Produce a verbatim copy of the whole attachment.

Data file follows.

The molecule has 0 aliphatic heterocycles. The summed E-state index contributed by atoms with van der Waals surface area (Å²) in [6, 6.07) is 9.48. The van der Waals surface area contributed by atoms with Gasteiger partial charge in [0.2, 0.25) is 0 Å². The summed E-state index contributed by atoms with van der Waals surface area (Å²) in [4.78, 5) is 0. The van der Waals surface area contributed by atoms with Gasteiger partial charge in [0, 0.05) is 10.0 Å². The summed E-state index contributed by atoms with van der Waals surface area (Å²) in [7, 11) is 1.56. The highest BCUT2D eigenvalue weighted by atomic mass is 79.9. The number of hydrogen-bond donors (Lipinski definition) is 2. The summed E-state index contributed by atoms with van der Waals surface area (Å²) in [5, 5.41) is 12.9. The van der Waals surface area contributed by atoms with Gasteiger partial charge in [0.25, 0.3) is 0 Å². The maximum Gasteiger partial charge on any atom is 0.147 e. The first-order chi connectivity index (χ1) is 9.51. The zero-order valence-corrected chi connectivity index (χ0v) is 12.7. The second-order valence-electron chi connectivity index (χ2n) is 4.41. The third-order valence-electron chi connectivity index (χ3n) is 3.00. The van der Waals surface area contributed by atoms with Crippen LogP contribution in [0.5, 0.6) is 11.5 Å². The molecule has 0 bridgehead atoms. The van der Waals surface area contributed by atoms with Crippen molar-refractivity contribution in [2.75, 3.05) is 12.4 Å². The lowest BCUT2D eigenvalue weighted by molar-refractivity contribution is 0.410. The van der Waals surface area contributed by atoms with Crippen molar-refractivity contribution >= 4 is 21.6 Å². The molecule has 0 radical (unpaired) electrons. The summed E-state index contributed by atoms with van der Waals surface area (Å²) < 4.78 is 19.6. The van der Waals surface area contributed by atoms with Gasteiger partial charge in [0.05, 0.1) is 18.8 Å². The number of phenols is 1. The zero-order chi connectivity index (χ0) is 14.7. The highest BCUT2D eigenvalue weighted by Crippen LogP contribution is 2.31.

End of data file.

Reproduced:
The molecule has 0 aliphatic heterocycles. The summed E-state index contributed by atoms with van der Waals surface area (Å²) in [6, 6.07) is 9.48. The van der Waals surface area contributed by atoms with Gasteiger partial charge in [0.2, 0.25) is 0 Å². The summed E-state index contributed by atoms with van der Waals surface area (Å²) in [4.78, 5) is 0. The van der Waals surface area contributed by atoms with Gasteiger partial charge in [0, 0.05) is 10.0 Å². The summed E-state index contributed by atoms with van der Waals surface area (Å²) in [7, 11) is 1.56. The highest BCUT2D eigenvalue weighted by atomic mass is 79.9. The number of hydrogen-bond donors (Lipinski definition) is 2. The summed E-state index contributed by atoms with van der Waals surface area (Å²) in [5, 5.41) is 12.9. The van der Waals surface area contributed by atoms with Gasteiger partial charge in [0.25, 0.3) is 0 Å². The maximum Gasteiger partial charge on any atom is 0.147 e. The first-order chi connectivity index (χ1) is 9.51. The zero-order valence-corrected chi connectivity index (χ0v) is 12.7. The second-order valence-electron chi connectivity index (χ2n) is 4.41. The third-order valence-electron chi connectivity index (χ3n) is 3.00. The van der Waals surface area contributed by atoms with Crippen LogP contribution in [0.5, 0.6) is 11.5 Å². The molecule has 0 bridgehead atoms. The van der Waals surface area contributed by atoms with Crippen molar-refractivity contribution in [2.75, 3.05) is 12.4 Å². The lowest BCUT2D eigenvalue weighted by molar-refractivity contribution is 0.410. The van der Waals surface area contributed by atoms with Crippen molar-refractivity contribution >= 4 is 21.6 Å². The molecule has 0 radical (unpaired) electrons. The summed E-state index contributed by atoms with van der Waals surface area (Å²) < 4.78 is 19.6. The van der Waals surface area contributed by atoms with Gasteiger partial charge in [0.05, 0.1) is 18.8 Å². The number of phenols is 1. The zero-order chi connectivity index (χ0) is 14.7. The highest BCUT2D eigenvalue weighted by Crippen LogP contribution is 2.31.